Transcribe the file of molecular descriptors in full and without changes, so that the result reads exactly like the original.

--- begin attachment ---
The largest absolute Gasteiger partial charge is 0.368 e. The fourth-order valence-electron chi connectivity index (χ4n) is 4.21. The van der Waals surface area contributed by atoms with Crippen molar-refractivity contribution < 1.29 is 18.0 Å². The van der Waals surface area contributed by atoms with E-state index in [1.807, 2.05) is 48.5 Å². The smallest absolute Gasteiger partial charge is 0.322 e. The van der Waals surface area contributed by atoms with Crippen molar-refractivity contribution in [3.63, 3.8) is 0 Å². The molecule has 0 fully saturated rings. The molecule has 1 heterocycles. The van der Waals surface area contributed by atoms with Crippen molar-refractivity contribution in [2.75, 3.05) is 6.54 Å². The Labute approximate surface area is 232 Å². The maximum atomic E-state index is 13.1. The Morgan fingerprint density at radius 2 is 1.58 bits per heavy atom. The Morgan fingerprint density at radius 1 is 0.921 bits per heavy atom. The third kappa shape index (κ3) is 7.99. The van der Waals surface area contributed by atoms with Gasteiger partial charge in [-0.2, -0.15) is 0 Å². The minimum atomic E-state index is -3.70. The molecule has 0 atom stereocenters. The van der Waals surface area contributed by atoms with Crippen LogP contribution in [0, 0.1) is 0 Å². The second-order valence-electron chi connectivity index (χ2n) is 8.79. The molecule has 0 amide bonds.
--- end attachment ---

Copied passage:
The largest absolute Gasteiger partial charge is 0.368 e. The fourth-order valence-electron chi connectivity index (χ4n) is 4.21. The van der Waals surface area contributed by atoms with Crippen molar-refractivity contribution < 1.29 is 18.0 Å². The van der Waals surface area contributed by atoms with E-state index in [1.807, 2.05) is 48.5 Å². The smallest absolute Gasteiger partial charge is 0.322 e. The van der Waals surface area contributed by atoms with Crippen molar-refractivity contribution in [3.63, 3.8) is 0 Å². The molecule has 0 fully saturated rings. The molecule has 1 heterocycles. The van der Waals surface area contributed by atoms with Crippen molar-refractivity contribution in [2.75, 3.05) is 6.54 Å². The Labute approximate surface area is 232 Å². The maximum atomic E-state index is 13.1. The Morgan fingerprint density at radius 2 is 1.58 bits per heavy atom. The Morgan fingerprint density at radius 1 is 0.921 bits per heavy atom. The third kappa shape index (κ3) is 7.99. The van der Waals surface area contributed by atoms with Gasteiger partial charge in [-0.2, -0.15) is 0 Å². The minimum atomic E-state index is -3.70. The molecule has 0 atom stereocenters. The van der Waals surface area contributed by atoms with Crippen LogP contribution in [0, 0.1) is 0 Å². The second-order valence-electron chi connectivity index (χ2n) is 8.79. The molecule has 0 amide bonds.